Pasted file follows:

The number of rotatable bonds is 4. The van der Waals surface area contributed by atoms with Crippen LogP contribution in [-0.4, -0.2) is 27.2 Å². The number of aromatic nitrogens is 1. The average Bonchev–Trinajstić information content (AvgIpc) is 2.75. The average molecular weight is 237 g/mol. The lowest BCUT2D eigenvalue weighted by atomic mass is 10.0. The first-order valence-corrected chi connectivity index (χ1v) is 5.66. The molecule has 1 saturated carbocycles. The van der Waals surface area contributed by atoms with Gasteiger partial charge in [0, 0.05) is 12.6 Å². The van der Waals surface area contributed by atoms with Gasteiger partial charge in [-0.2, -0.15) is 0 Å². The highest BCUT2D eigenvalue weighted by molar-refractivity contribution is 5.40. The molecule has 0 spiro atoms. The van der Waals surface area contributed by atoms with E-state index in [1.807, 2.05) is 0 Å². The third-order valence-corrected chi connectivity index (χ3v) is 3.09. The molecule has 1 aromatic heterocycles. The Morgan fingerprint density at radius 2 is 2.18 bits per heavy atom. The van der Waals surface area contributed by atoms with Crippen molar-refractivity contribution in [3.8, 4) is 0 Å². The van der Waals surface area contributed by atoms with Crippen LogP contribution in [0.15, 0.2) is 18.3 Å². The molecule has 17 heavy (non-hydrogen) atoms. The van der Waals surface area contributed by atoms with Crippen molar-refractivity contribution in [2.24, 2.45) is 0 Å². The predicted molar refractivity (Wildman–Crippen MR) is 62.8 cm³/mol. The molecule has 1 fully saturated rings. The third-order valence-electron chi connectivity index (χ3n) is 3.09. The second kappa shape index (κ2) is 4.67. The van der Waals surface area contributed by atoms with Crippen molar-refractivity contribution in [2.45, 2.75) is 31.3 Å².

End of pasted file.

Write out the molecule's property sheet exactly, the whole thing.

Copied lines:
The number of rotatable bonds is 4. The van der Waals surface area contributed by atoms with Crippen LogP contribution in [-0.4, -0.2) is 27.2 Å². The number of aromatic nitrogens is 1. The average Bonchev–Trinajstić information content (AvgIpc) is 2.75. The average molecular weight is 237 g/mol. The lowest BCUT2D eigenvalue weighted by atomic mass is 10.0. The first-order valence-corrected chi connectivity index (χ1v) is 5.66. The molecule has 1 saturated carbocycles. The van der Waals surface area contributed by atoms with Gasteiger partial charge in [0, 0.05) is 12.6 Å². The van der Waals surface area contributed by atoms with Gasteiger partial charge in [-0.2, -0.15) is 0 Å². The highest BCUT2D eigenvalue weighted by molar-refractivity contribution is 5.40. The molecule has 0 spiro atoms. The van der Waals surface area contributed by atoms with E-state index in [1.807, 2.05) is 0 Å². The third-order valence-corrected chi connectivity index (χ3v) is 3.09. The molecule has 1 aromatic heterocycles. The Morgan fingerprint density at radius 2 is 2.18 bits per heavy atom. The van der Waals surface area contributed by atoms with Crippen molar-refractivity contribution in [3.8, 4) is 0 Å². The van der Waals surface area contributed by atoms with Crippen LogP contribution in [0.15, 0.2) is 18.3 Å². The molecule has 17 heavy (non-hydrogen) atoms. The van der Waals surface area contributed by atoms with Crippen molar-refractivity contribution in [2.24, 2.45) is 0 Å². The predicted molar refractivity (Wildman–Crippen MR) is 62.8 cm³/mol. The molecule has 1 fully saturated rings. The third-order valence-electron chi connectivity index (χ3n) is 3.09. The second kappa shape index (κ2) is 4.67. The van der Waals surface area contributed by atoms with Crippen molar-refractivity contribution in [2.45, 2.75) is 31.3 Å².